The technique utilized to generate variants with single site mutations was based on random mutagenesis at a defined position and control of multiplicity in the resulting mutant library, which resulted in focused libraries. For each position to be mutated, a 10-fold oversampling was used to ensure that all possible variants were present in the library (200 clones per single saturated position). It is clear that the quality of the genomic libraries generated for each mutated position had to be high; i.e., each clone of each library should be different. A lower library quality (multiple copies of every different individual) implies that a higher number of clones would have to be screened to consider all the possible cases. Another requirement was that the strain utilized for the expression of proROL variants necessarily had to be E. coli Origami, according to the protein expression conditions previously optimized for the expression of the wild-type protein in flask (7). Unfortunately, when the E. coli Origami strain was used for the direct transformation of the mutated DNA after the mutagenesis reaction, no transformants were obtained. On the other hand, when E. coli DH5α was used as a cloning strain, enough transformants could be obtained. Two different strategies were then considered in order to generate the genomic library in the Origami strain, as described in the Materials and Methods section. We decided to perform protocol I in the case of mutation of the lysine residues and the histidine residue far from the active site (H134) and protocol II in the case of mutation of the other histidine residues. In the case of the histidine residues close to the active site, it was very likely that their mutation would affect protein activity negatively, and, thus, a prior activity staining test carried out in solid agar plates effectively allowed us to ascertain which clones were still active, reducing the number of variants to be screened. Additionally, the percentage of clones per plate that retained activity provided a rough impression of the influence of the position mutated on lipase activity. The results showed the highest percentage of active clones for histidine 134, while positions 218 and 144 were shown to be essential for the enzymatic activity since the number of active clones per plate in both cases was less than 10% (Fig. (Fig.2).2). It may be concluded that owing to the prior activity staining performed, a high number of clones was rapidly screened, and the libraries were smaller when protocol II was used for library generation.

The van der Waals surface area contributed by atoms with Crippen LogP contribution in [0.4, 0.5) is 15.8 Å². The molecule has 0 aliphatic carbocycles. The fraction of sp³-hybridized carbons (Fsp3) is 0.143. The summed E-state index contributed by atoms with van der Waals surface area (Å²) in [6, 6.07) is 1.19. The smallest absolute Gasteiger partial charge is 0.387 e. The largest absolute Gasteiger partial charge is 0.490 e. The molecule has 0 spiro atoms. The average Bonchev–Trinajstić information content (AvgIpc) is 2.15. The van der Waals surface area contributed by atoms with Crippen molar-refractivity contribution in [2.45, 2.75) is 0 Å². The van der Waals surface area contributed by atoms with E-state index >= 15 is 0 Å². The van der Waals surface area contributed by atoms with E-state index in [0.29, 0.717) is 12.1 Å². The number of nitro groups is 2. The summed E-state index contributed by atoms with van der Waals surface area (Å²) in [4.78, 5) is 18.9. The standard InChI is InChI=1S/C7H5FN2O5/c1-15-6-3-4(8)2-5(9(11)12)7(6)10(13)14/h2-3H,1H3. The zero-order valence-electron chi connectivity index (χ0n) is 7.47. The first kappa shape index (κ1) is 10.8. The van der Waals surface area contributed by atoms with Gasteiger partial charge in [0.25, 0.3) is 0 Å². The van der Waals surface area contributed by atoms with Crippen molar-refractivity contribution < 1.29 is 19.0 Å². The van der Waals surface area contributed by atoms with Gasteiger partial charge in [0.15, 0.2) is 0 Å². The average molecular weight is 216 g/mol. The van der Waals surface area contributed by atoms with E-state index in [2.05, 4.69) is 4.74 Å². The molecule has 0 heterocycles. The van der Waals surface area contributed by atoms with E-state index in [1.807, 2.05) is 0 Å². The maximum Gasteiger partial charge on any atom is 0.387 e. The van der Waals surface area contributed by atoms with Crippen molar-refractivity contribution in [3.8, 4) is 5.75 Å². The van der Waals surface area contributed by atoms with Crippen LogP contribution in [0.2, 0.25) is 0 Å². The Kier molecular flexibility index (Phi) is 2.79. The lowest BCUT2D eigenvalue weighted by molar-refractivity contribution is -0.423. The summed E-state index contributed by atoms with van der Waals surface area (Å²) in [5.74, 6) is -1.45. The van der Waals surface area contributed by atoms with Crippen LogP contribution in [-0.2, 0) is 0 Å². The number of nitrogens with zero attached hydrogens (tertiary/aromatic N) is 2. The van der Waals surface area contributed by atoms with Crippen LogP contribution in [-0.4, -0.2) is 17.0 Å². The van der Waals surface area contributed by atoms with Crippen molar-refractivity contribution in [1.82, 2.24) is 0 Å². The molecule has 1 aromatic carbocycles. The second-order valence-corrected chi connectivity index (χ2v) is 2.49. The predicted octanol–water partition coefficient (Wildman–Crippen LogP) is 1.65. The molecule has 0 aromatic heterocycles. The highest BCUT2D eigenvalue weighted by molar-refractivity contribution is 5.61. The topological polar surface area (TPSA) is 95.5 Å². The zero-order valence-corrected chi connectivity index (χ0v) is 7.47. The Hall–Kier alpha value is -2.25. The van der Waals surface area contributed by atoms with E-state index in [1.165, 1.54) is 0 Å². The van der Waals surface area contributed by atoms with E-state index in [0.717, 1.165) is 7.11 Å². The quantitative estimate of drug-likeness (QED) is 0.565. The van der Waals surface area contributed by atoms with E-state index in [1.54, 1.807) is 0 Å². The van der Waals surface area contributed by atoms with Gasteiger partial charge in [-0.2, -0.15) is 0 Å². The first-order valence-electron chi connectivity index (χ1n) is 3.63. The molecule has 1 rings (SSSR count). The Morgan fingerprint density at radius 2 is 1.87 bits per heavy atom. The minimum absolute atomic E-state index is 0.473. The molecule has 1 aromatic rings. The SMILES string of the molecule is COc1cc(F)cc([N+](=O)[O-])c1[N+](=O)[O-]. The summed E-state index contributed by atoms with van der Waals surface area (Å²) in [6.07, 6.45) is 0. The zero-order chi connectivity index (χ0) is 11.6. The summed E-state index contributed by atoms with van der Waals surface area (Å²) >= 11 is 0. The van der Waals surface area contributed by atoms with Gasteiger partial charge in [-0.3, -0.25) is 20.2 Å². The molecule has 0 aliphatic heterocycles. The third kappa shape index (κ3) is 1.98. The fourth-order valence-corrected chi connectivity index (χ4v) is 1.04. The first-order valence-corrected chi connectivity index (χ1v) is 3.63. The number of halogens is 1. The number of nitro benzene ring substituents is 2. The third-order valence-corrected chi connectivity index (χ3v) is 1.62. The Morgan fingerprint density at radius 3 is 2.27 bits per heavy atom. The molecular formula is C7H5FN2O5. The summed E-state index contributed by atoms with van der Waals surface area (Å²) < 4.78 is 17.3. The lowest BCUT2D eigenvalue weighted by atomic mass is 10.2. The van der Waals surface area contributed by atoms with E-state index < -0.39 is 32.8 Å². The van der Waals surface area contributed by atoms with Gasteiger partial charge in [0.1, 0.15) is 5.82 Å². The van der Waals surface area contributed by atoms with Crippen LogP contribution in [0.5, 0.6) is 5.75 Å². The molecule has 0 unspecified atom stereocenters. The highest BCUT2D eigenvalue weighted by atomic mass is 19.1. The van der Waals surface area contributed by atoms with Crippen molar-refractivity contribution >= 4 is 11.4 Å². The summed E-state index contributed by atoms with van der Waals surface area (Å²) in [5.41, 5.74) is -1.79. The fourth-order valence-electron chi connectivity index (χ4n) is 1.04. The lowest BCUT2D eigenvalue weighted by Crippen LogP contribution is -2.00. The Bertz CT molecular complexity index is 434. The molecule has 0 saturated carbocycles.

FIG. 2.
Percentage of active clones revealed by the activity staining test. The percentages have been calculated by considering an average of 10 plates per each position mutated. In the case of His134, the percentage was based on the two MTPs obtained from protocol ...

Stability screening assay.

Generally, the method utilized for the high-throughput screening of enzyme libraries is of critical importance. Prior to the generation of genetic diversity, the screening procedure best suited to handling capacity, sensitivity, and achievement of the envisioned goal must be determined. It is important to ensure that the screening procedure directly measures the property that one wishes to improve, particularly for directed evolution applications, where it is well known that “you only get what you screen for” (34).

Before performing a high-throughput screening of the mutants, the method was previously developed on a semimicro scale (1.5 ml) with cell lysates containing the overexpressed wild-type proROL. As shown in a prior work, control lysates without the overexpressed enzyme did not exhibit any measurable lipase activity (7).

It was crucial to identify conditions under which (i) a rapid selection of stable variants could be performed, (ii) the control (i.e., enzyme without deactivator) presented a minimum deactivation during the assay, (iii) deactivation was due only to the deactivating agent introduced, (iv) deactivation was slow enough as to allow for several intermediate activity measurements during the screening time considered, and (v) deactivation could be measured quantitatively.